Shakeel, a former graduate student of Agah, graduated from Virginia Tech’s Electrical and Computer Engineering department in 2015. Agah said he was excited at the opportunity to work with Shakeel in a new capacity.
“He is the inventor of some of the technologies that we have developed here at Virginia Tech that we will be using in this research,” Agah said. “He works on low cost sensors for gas monitoring and we thought this would be a great opportunity to start a new way of working together. The NSF funded project leverages our skin odor sensing technology and uses its sensor to determine how long this odor collection should continue.”
Aoife Morrin, co-principal investigator, is Associate Professor of Analytical Chemistry at Dublin City University’s School of Chemical Sciences. She is an expert in the field of chemical sensors and materials chemistry for biomedical and environmental applications, especially epidermal sensors. For this research project, Morrin will validate the Sensorp technology as a reliable skin odor sampler to discriminate between human odors through gas chromatography-mass spectrometry analysis. She looks forward to the impact this research will have in improving global health.
The prospect of finding new biomarkers that we can non-invasively collect from our skin is very enticing -; it has the potential to address a formidable challenge in today’s healthcare diagnostics. I look forward to working with Masoud and the Belfast team to see what and how we can contribute to this exciting field together.”
Aoife Morrin, Co-Principal Investigator
Several PhD students in electrical and computer engineering are also involved in the project and have enjoyed gaining hands-on experience throughout the research process. Nipun Thamatam is a research assistant studying electrical engineering and works directly with Agah on the Sensorp project. His main focus will be working on microfabricated preconcentrators that collect very low concentrated samples to make them detectable.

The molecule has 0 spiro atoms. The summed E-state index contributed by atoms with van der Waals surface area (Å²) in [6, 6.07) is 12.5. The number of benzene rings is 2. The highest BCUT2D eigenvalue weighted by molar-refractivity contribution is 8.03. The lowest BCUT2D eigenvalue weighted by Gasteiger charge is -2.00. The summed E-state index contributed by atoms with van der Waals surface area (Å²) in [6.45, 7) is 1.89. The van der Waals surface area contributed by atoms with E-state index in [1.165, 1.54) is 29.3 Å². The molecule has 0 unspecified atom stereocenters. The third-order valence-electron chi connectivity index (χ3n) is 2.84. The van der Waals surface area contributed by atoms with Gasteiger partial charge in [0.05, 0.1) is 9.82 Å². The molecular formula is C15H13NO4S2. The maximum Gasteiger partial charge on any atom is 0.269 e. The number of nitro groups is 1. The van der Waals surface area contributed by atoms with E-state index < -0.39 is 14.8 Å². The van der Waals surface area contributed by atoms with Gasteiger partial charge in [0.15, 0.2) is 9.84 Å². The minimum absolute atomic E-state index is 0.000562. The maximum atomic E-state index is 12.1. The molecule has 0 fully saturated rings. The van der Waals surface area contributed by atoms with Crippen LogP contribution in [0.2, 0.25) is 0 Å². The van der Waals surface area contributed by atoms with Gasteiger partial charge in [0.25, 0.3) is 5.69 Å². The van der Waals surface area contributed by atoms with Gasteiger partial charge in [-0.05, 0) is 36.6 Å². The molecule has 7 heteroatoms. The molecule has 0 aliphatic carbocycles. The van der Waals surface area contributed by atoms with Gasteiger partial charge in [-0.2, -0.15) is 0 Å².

“Dr. Agah regularly expresses what a device could be or do in 10 years, rather than what it will be shortly,” Thamatam said. “Our conversations inspire me to think deeper about the problem instead of being limited to a solution. His appreciation and support for innovation gives me great creative freedom to implement new and unconventional ideas.”
In the years to come, Agah and his team hope to use the same technology to capture the wearable medical device market, which is expected to reach $196 billion by 2030, according to Grand View Research. The goal is to eventually develop a wearable semiconductor chip that collects the smell of our skin for a certain period of time. The collected odor can then be analyzed using sophisticated laboratory equipment or inexpensive sensors to detect changes for signs of possible physical or mental illness.
In addition to the proposed research and development of this novel skin sensor, Agah and his team will create demos of the system as part of educational work under the Virginia Tech Pre-College Initiative Program conducted by the College of Engineering’s Center for the Enhancement of Engineering Diversity . The goal of these model skin sensors is to introduce high school students to advanced science and technology and help them make connections to the ways these disciplines can be brought together to solve real-world problems.
Agah envisions a day in the future when shoppers can use one of these semiconductor skin patches at their local pharmacy or grocery store.
“Imagine – while you’re shopping, it collects your skin odor, and then you can insert it into a micro gas chromatograph for an instant analysis,” he said. “The COVID-19 pandemic has shown us that we need access to novel technologies that we can scale quickly, deploy en masse, and then use those technologies to monitor our individual health and prevent the spread of disease. This research is a direct call to those challenges.”